You wouldn’t believe how many conversations we have, even with seven-figure brands, brand owners who do not know that unit economics clearly. 

It’s crucial that they know their KPIs including:

  • base unit economics 
  • current customer acquisition costs
  • target customer acquisition costs
  • target ROAS
  • target CPM 
  • Industry average CPMs for their products
  • LTV or CLV

As well as being able to understand how all of these numbers work for the customer acquisition for the retention side and how customer numbers influenced the rest of the business and so on and so forth. 

It’s not rocket science. However, it takes a bit of time to get into the nitty-gritty or the numbers and obviously it comes with experience. 

The more you test, the more you dive into your own numbers, the better you become at them. 

Creatives

The third part is creative. 

I would say I wouldn’t prioritize them at the beginning as number one. While I think all of these points are equally important, though.

This is especially important for six figure brands or the ones who are looking to reach that seven-figure mark and their own. 

Often they think that the media buying team or the agencies they will do some magic, they will switch some knobs here and there and they will get better results than the, the brand owner or the team that is employed. 

Obviously the greatest team needs to work closely with the agency. But if it’s just the media buying agency and being able to execute on the ad creative that actually converts, or find out where they drive the clicks, then they need to understand the purpose of the ad creative. 

How should the ad account be setup?

Romans: Back to simplicity: it’s your top of the funnel (TOF) and your bottom of the funnel (BOF).

This is where you put your lookalikes, which are supposed to be a prospecting audience.  I see a lot of brands and agencies try to put their lookalike audiences at the bottom of the funnel, which is incorrect because lookalike audiences haven’t come across your brand or your business.

Sometimes we would typically have top of the funnel with three to four ad sets, depending on how many markets that we work with.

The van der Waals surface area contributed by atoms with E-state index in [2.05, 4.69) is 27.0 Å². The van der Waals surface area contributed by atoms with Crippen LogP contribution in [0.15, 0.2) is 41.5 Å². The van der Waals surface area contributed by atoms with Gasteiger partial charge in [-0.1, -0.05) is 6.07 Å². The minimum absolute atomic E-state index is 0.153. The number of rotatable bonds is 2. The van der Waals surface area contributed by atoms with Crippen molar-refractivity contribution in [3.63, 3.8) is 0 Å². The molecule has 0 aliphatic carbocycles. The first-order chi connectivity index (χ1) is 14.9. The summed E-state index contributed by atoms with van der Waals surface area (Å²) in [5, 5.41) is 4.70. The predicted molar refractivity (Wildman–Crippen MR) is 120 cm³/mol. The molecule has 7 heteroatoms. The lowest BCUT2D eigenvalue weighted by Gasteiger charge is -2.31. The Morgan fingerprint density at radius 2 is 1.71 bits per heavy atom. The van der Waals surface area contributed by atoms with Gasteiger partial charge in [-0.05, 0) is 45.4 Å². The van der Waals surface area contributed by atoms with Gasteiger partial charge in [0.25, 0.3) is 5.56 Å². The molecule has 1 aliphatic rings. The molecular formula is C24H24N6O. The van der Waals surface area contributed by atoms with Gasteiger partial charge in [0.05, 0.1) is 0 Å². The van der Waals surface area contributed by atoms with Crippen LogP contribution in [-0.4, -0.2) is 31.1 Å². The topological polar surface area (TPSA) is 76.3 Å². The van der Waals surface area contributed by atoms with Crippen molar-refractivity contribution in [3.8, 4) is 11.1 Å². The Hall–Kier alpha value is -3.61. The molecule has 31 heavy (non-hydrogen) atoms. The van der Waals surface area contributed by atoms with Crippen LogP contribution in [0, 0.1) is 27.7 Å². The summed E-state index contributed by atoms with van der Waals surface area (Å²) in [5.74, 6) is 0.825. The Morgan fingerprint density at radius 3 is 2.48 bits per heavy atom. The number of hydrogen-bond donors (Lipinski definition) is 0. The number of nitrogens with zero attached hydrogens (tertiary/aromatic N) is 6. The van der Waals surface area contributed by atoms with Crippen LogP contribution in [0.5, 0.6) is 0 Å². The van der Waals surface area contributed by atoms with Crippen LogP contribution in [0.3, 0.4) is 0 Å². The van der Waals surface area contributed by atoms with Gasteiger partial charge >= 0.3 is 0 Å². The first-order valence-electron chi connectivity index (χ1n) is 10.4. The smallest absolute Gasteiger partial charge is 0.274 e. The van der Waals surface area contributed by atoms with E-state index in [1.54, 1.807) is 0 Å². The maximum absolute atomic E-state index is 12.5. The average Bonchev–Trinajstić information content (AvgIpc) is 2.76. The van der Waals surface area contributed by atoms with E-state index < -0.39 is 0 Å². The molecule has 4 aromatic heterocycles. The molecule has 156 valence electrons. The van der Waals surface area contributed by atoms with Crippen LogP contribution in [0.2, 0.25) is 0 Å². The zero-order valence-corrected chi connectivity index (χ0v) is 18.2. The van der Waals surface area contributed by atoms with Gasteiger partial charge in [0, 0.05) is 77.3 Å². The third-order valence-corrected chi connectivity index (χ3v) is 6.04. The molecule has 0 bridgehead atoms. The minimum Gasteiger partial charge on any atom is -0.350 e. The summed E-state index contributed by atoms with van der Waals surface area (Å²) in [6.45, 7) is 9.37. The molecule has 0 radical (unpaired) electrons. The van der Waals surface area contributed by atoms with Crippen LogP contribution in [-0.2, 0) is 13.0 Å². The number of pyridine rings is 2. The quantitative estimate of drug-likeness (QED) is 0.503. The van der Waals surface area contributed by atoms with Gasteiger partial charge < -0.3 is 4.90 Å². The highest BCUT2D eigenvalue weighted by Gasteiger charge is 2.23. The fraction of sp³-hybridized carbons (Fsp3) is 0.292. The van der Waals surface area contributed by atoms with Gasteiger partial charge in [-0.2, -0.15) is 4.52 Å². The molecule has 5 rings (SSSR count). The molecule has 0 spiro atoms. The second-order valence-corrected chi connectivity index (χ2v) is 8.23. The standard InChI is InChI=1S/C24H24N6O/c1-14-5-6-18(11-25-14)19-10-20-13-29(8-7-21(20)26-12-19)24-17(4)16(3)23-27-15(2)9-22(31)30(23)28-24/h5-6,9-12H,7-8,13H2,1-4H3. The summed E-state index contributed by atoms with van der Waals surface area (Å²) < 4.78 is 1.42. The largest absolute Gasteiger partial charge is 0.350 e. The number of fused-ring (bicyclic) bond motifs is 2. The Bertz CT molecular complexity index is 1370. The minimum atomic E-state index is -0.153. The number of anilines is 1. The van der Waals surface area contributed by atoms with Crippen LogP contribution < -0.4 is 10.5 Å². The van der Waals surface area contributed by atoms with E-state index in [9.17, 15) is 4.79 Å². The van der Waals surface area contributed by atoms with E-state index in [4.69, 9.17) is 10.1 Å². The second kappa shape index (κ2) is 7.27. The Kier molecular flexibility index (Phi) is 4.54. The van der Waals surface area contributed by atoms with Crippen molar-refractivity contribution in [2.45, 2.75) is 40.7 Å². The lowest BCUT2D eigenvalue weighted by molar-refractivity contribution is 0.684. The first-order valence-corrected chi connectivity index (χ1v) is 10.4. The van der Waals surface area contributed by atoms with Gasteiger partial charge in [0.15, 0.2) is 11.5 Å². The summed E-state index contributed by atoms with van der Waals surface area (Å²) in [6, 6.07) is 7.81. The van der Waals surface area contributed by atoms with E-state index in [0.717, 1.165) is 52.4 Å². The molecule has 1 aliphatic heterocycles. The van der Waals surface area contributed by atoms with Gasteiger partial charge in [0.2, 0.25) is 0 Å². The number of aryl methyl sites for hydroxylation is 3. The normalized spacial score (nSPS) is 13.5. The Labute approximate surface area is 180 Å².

Sometimes the accounts that we take on work with several markets simultaneously so they have different campaigns each devoted to a single market.

So, for example, the US, Canada, Australia, or Europe. Obviously, the structure would be a little bit different then, but it all comes down. So, understanding which markets work and then combining them into one or just a couple of bigger campaigns, the same with sets of three to four.

Every account needs to strive to have around three to four ad sets per campaign and I would say three to four, maybe three to six at creative assets

And on top of that, you should have a sandbox campaign, which is essentially a testing campaign where you would test either audiences or creatives. 

That’s one of the most standard ways to structure ad accounts.

Now because we work with different platforms that aggregate data in pre and post purchase customer experience we use different structures because of the sophistication of the inside of the funnel.

Benjamin: I’ve seen ad accounts that I’ve worked on and I have made ad accounts where you end up with way too many assets and you end up with way too many creatives. 

Romans: Yeah. That’s true.

Should you use broad match targeting on Facebook Ads?

Benjamin: In terms of targeting, there’s a lot of information out there at the moment about Facebook pushing broad targeting rather than multiple detailed audiences. What is your perspective?

Romans: That’s true. 

We’ve seen that across most of our client ad accounts as well as from talking to other agencies and seeing what’s happening on social media, on forums, etc. 

Should eCommerce sellers use broad interest or more targeted settings?

I think it’s because we see that lookalike audiences do not perform as well as they did. In most cases, the performance has dropped by 25, 30% across all of the ad accounts that we manage since May/June this 2021. 

At the end of the day, when we look at the bottom line at the revenue that we’re generating, it hasn’t changed much on the macro scale because the problem is more about tracking and the analytics and attribution. 

The simple answer is yes, broad audiences perform much better with bigger ad accounts and those who spend probably about 2-3k at least on a daily basis.

When we were looking at smaller brands and smaller spenders who spend up to 1000 per day, we noticed they have challenges across the board, not just broad targeting. It’s just generally difficult for them to break even in some cases.

Benjamin: Wow. That makes a lot of sense. It didn’t seem like it used to be that way. It seemed to be as a result of what you mentioned made you all the smaller guys getting crushed and all the big guys have enough budget to survive. 

How should you do testing in Facebook ad accounts?

Romans: That’s a good question. 

We’ve been experimenting with different testing approaches. 

The first one is a traditional testing approach where you’d have if you start from scratch.

Recommended number of adsets

Let’s say you have a fresh ad account. You would go and find some interest-based audiences. Create a campaign with those audiences. Let’s say you’d have four adsets.